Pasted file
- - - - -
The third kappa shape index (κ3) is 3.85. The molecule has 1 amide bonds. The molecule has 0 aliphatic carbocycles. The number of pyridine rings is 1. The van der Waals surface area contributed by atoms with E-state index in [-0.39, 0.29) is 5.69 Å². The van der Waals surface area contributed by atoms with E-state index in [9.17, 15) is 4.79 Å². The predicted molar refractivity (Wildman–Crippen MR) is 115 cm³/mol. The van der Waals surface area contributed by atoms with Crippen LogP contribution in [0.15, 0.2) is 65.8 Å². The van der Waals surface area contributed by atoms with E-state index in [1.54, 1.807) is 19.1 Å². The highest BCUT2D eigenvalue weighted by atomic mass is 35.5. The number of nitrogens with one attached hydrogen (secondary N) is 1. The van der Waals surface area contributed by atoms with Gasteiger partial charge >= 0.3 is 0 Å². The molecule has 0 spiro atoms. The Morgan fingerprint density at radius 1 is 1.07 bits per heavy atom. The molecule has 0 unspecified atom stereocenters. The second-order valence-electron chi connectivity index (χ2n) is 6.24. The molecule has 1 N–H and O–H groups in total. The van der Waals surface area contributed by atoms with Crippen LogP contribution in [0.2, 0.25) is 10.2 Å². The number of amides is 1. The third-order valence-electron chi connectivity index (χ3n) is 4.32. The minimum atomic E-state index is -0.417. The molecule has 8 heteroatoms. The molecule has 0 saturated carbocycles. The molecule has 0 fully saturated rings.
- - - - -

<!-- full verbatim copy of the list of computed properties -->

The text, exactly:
The third kappa shape index (κ3) is 3.85. The molecule has 1 amide bonds. The molecule has 0 aliphatic carbocycles. The number of pyridine rings is 1. The van der Waals surface area contributed by atoms with E-state index in [-0.39, 0.29) is 5.69 Å². The van der Waals surface area contributed by atoms with E-state index in [9.17, 15) is 4.79 Å². The predicted molar refractivity (Wildman–Crippen MR) is 115 cm³/mol. The van der Waals surface area contributed by atoms with Crippen LogP contribution in [0.15, 0.2) is 65.8 Å². The van der Waals surface area contributed by atoms with E-state index in [1.54, 1.807) is 19.1 Å². The highest BCUT2D eigenvalue weighted by atomic mass is 35.5. The number of nitrogens with one attached hydrogen (secondary N) is 1. The van der Waals surface area contributed by atoms with Gasteiger partial charge >= 0.3 is 0 Å². The molecule has 0 spiro atoms. The Morgan fingerprint density at radius 1 is 1.07 bits per heavy atom. The molecule has 0 unspecified atom stereocenters. The second-order valence-electron chi connectivity index (χ2n) is 6.24. The molecule has 1 N–H and O–H groups in total. The van der Waals surface area contributed by atoms with Crippen LogP contribution in [0.2, 0.25) is 10.2 Å². The number of amides is 1. The third-order valence-electron chi connectivity index (χ3n) is 4.32. The minimum atomic E-state index is -0.417. The molecule has 8 heteroatoms. The molecule has 0 saturated carbocycles. The molecule has 0 fully saturated rings.